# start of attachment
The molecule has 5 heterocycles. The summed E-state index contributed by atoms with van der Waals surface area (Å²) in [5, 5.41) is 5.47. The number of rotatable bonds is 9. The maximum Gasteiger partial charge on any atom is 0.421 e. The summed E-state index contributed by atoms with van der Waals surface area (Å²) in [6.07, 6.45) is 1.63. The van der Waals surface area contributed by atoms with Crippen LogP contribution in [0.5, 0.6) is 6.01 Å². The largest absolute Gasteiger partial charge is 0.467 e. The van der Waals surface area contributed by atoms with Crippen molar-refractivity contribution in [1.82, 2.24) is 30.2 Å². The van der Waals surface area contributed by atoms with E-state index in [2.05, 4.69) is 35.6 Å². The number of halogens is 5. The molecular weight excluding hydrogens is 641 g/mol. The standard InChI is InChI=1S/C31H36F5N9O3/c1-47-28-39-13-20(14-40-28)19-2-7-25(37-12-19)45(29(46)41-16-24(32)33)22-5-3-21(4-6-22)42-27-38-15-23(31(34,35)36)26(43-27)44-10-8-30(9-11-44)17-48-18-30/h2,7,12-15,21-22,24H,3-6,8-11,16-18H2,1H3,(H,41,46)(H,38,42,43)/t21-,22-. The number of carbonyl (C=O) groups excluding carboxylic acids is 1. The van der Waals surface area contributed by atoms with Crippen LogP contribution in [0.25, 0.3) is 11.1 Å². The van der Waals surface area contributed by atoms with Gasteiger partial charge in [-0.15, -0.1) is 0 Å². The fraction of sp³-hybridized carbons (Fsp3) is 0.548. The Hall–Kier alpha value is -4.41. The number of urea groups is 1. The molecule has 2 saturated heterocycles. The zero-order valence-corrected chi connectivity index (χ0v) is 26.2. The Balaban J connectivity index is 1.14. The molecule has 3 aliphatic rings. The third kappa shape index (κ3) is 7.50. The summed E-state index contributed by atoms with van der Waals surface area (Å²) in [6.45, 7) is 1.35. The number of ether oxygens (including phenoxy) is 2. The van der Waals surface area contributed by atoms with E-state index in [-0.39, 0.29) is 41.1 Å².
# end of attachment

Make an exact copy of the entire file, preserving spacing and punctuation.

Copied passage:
The molecule has 5 heterocycles. The summed E-state index contributed by atoms with van der Waals surface area (Å²) in [5, 5.41) is 5.47. The number of rotatable bonds is 9. The maximum Gasteiger partial charge on any atom is 0.421 e. The summed E-state index contributed by atoms with van der Waals surface area (Å²) in [6.07, 6.45) is 1.63. The van der Waals surface area contributed by atoms with Crippen LogP contribution in [0.5, 0.6) is 6.01 Å². The largest absolute Gasteiger partial charge is 0.467 e. The van der Waals surface area contributed by atoms with Crippen molar-refractivity contribution in [1.82, 2.24) is 30.2 Å². The van der Waals surface area contributed by atoms with E-state index in [2.05, 4.69) is 35.6 Å². The number of halogens is 5. The molecular weight excluding hydrogens is 641 g/mol. The standard InChI is InChI=1S/C31H36F5N9O3/c1-47-28-39-13-20(14-40-28)19-2-7-25(37-12-19)45(29(46)41-16-24(32)33)22-5-3-21(4-6-22)42-27-38-15-23(31(34,35)36)26(43-27)44-10-8-30(9-11-44)17-48-18-30/h2,7,12-15,21-22,24H,3-6,8-11,16-18H2,1H3,(H,41,46)(H,38,42,43)/t21-,22-. The number of carbonyl (C=O) groups excluding carboxylic acids is 1. The van der Waals surface area contributed by atoms with Crippen LogP contribution in [0.25, 0.3) is 11.1 Å². The van der Waals surface area contributed by atoms with Gasteiger partial charge in [-0.15, -0.1) is 0 Å². The fraction of sp³-hybridized carbons (Fsp3) is 0.548. The Hall–Kier alpha value is -4.41. The number of urea groups is 1. The molecule has 2 saturated heterocycles. The zero-order valence-corrected chi connectivity index (χ0v) is 26.2. The Balaban J connectivity index is 1.14. The molecule has 3 aliphatic rings. The third kappa shape index (κ3) is 7.50. The summed E-state index contributed by atoms with van der Waals surface area (Å²) in [6.45, 7) is 1.35. The number of ether oxygens (including phenoxy) is 2. The van der Waals surface area contributed by atoms with E-state index in [-0.39, 0.29) is 41.1 Å².